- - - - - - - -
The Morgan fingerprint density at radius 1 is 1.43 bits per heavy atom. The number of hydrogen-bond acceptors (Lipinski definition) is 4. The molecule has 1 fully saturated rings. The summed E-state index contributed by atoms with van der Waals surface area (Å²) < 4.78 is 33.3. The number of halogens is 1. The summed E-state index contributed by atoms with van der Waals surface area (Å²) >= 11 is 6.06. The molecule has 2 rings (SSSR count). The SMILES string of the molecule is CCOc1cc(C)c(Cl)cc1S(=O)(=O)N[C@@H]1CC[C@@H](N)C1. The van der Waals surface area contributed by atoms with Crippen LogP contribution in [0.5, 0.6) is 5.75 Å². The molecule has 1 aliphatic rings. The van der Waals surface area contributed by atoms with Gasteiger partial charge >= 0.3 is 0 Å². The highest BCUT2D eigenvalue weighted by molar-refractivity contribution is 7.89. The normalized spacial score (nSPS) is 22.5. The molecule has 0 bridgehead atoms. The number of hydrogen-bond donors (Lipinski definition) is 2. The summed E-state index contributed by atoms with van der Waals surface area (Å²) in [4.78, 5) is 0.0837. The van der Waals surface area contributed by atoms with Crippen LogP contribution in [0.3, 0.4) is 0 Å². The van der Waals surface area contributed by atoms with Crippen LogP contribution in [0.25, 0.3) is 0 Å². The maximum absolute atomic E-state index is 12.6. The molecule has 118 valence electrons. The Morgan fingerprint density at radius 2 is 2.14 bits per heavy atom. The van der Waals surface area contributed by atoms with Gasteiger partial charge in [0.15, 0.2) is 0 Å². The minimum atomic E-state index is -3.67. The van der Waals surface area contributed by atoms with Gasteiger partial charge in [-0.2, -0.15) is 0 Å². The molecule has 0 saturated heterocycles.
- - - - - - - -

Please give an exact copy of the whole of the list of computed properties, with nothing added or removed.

The Morgan fingerprint density at radius 1 is 1.43 bits per heavy atom. The number of hydrogen-bond acceptors (Lipinski definition) is 4. The molecule has 1 fully saturated rings. The summed E-state index contributed by atoms with van der Waals surface area (Å²) < 4.78 is 33.3. The number of halogens is 1. The summed E-state index contributed by atoms with van der Waals surface area (Å²) >= 11 is 6.06. The molecule has 2 rings (SSSR count). The SMILES string of the molecule is CCOc1cc(C)c(Cl)cc1S(=O)(=O)N[C@@H]1CC[C@@H](N)C1. The van der Waals surface area contributed by atoms with Crippen LogP contribution in [0.5, 0.6) is 5.75 Å². The molecule has 1 aliphatic rings. The van der Waals surface area contributed by atoms with Gasteiger partial charge >= 0.3 is 0 Å². The highest BCUT2D eigenvalue weighted by molar-refractivity contribution is 7.89. The normalized spacial score (nSPS) is 22.5. The molecule has 0 bridgehead atoms. The number of hydrogen-bond donors (Lipinski definition) is 2. The summed E-state index contributed by atoms with van der Waals surface area (Å²) in [4.78, 5) is 0.0837. The van der Waals surface area contributed by atoms with Crippen LogP contribution in [0.3, 0.4) is 0 Å². The van der Waals surface area contributed by atoms with Crippen LogP contribution in [0.25, 0.3) is 0 Å². The maximum absolute atomic E-state index is 12.6. The molecule has 118 valence electrons. The Morgan fingerprint density at radius 2 is 2.14 bits per heavy atom. The van der Waals surface area contributed by atoms with Gasteiger partial charge in [0.15, 0.2) is 0 Å². The minimum atomic E-state index is -3.67. The van der Waals surface area contributed by atoms with Gasteiger partial charge in [-0.2, -0.15) is 0 Å². The molecule has 0 saturated heterocycles.